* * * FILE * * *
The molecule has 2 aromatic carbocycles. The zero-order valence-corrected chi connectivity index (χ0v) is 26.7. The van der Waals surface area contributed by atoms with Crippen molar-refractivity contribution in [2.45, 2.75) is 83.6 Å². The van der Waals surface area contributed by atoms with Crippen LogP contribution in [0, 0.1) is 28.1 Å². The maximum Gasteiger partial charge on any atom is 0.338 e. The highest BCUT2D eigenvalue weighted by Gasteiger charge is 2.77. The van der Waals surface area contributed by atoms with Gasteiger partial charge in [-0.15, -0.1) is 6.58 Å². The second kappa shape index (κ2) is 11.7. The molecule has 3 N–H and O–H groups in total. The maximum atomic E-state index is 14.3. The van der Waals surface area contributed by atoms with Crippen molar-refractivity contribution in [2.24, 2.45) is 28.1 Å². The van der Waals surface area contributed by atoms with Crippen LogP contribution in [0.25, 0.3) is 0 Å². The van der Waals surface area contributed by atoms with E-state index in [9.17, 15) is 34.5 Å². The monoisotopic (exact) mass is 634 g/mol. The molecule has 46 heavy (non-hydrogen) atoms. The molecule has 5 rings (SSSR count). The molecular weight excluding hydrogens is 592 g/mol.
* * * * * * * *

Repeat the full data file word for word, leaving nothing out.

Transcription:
The molecule has 2 aromatic carbocycles. The zero-order valence-corrected chi connectivity index (χ0v) is 26.7. The van der Waals surface area contributed by atoms with Crippen molar-refractivity contribution in [2.45, 2.75) is 83.6 Å². The van der Waals surface area contributed by atoms with Crippen LogP contribution in [0, 0.1) is 28.1 Å². The maximum Gasteiger partial charge on any atom is 0.338 e. The highest BCUT2D eigenvalue weighted by Gasteiger charge is 2.77. The van der Waals surface area contributed by atoms with Gasteiger partial charge in [-0.15, -0.1) is 6.58 Å². The second kappa shape index (κ2) is 11.7. The molecule has 3 N–H and O–H groups in total. The maximum atomic E-state index is 14.3. The van der Waals surface area contributed by atoms with Crippen molar-refractivity contribution in [2.24, 2.45) is 28.1 Å². The van der Waals surface area contributed by atoms with Crippen LogP contribution in [0.25, 0.3) is 0 Å². The van der Waals surface area contributed by atoms with E-state index in [9.17, 15) is 34.5 Å². The monoisotopic (exact) mass is 634 g/mol. The molecule has 46 heavy (non-hydrogen) atoms. The molecule has 5 rings (SSSR count). The molecular weight excluding hydrogens is 592 g/mol.